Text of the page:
Returns a reference to the request, so that calls can be chained.

request.ready()

Returns a promise which resolves when the request is ready to make calls.

const request = await remit
  .request('foo.bar')
  .ready()

Any calls made before this promise is resolved will be automatically queued until it is.

Returns a reference to the request, so that calls can be chained.

request.send([data[, options]])

Synonymous with request([data[, options]])

  • data <any> Default: null
  • options <Object>

Sends a request. data can be anything that plays nicely with JSON.stringify. If data is not defined, null is sent (undefined cannot be parsed into JSON).

const getUser = remit.request('user.getProfile')
 
// either of these perform the same action
const user = await getUser(123)
const user = await getUser.send(123)

options can contain anything provided in request.options, but the options provided will only apply to that single request.

Returns a promise that resolves with data if the request was successful or rejects with an error if not. Always resolves if a fallback is set.


endpoint(event[, ...handlers])

  • event <string> | <Object>
  • ...handlers <Function>

Creates an endpoint that replies to requests.

event is the code requests will use to call the endpoint. If an object is passed, event is required. For available options, see endpoint.options.

const endpoint = await remit
  .endpoint('foo.bar', console.log)
  .start()

start() must be called on an endpoint to "boot it up" ready to receive requests. An endpoint that's started without a handler (a function or series of functions that returns data to send back to a request) will throw. You can set handlers here or using endpoint.handler. To learn more about handlers, check the Handlers section.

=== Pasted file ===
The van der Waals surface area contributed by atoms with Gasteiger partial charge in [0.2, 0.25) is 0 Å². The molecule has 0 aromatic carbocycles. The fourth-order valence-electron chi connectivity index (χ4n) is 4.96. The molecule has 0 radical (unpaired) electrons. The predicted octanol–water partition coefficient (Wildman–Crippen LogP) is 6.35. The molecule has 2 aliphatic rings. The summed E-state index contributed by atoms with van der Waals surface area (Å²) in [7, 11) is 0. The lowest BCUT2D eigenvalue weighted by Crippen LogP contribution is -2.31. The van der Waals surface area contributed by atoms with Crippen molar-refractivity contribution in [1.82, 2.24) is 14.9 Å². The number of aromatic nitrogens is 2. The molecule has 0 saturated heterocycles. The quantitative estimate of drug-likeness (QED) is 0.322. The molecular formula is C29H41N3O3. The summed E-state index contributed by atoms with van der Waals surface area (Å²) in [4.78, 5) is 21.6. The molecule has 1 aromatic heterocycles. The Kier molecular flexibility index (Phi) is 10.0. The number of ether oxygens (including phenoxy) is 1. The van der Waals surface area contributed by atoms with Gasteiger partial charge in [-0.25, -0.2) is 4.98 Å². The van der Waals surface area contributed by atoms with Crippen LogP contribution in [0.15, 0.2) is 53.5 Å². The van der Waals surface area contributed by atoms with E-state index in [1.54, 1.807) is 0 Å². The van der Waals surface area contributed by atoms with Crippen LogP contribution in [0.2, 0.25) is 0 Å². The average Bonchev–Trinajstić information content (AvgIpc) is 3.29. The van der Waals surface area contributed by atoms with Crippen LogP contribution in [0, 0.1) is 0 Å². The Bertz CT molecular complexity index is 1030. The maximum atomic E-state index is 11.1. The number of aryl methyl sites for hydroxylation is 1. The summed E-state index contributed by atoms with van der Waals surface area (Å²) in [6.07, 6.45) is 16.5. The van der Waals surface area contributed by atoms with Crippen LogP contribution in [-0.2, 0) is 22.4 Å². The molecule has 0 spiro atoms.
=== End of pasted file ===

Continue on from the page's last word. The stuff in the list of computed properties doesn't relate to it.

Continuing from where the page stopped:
Returns a new endpoint.

endpoint.handler(...handlers)

  • ...handlers <Function>

Set the handler(s) for this endpoint. Only one series of handlers can be active at a time, though the active handlers can be changed using this call at any time.

const endpoint = remit.endpoint('foo.bar')
endpoint.handler(logRequest, sendFoo)
endpoint.start()

For more information on handlers, see the Handlers section.

Returns a reference to the endpoint, so that calls can be chained.

endpoint.on(eventName, listener)

  • eventName <any>
  • listener <Function>

Subscribe to this endpoint's dumb EventEmitter. For more information on the events emitted, see the Events section.

Returns a reference to the endpoint, so that calls can be chained.

endpoint.options(options)

endpoint.start()

endpoint.pause([cold])

  • cold <Boolean>

Pauses consumption of messages for this endpoint. By default, any messages currently in memory will be processed (a "warm" pause). If cold is provided as truthy, any messages in memory will be pushed back to RabbitMQ.

Has no effect if the endpoint is already paused or has not yet been started.

Returns a promise that resolves with the endpoint when consumption has been successfully paused.

endpoint.resume()

Resumes consumption of messages for this endpoint after being paused using pause(). If run on an endpoint that is not yet started, the endpoint will attempt to start.

Returns a promise that resolves with the endpoint when consumption has been successfully resumed.


emit.on(eventName, listener)

  • eventName <any>
  • listener <Function>

Subscribe to this emitter's dumb EventEmitter. For more information on the events emitted, see the Events section.

Returns a reference to the emit, so that calls can be chained.

emit.options(options)

emit.ready()

emit.send([data[, options]])


listen.handler(...handlers)

listen.on(eventName, listener)

  • eventName <any>
  • listener <Function>

Subscribe to this listener's dumb EventEmitter. For more information on the events emitted, see the Events section.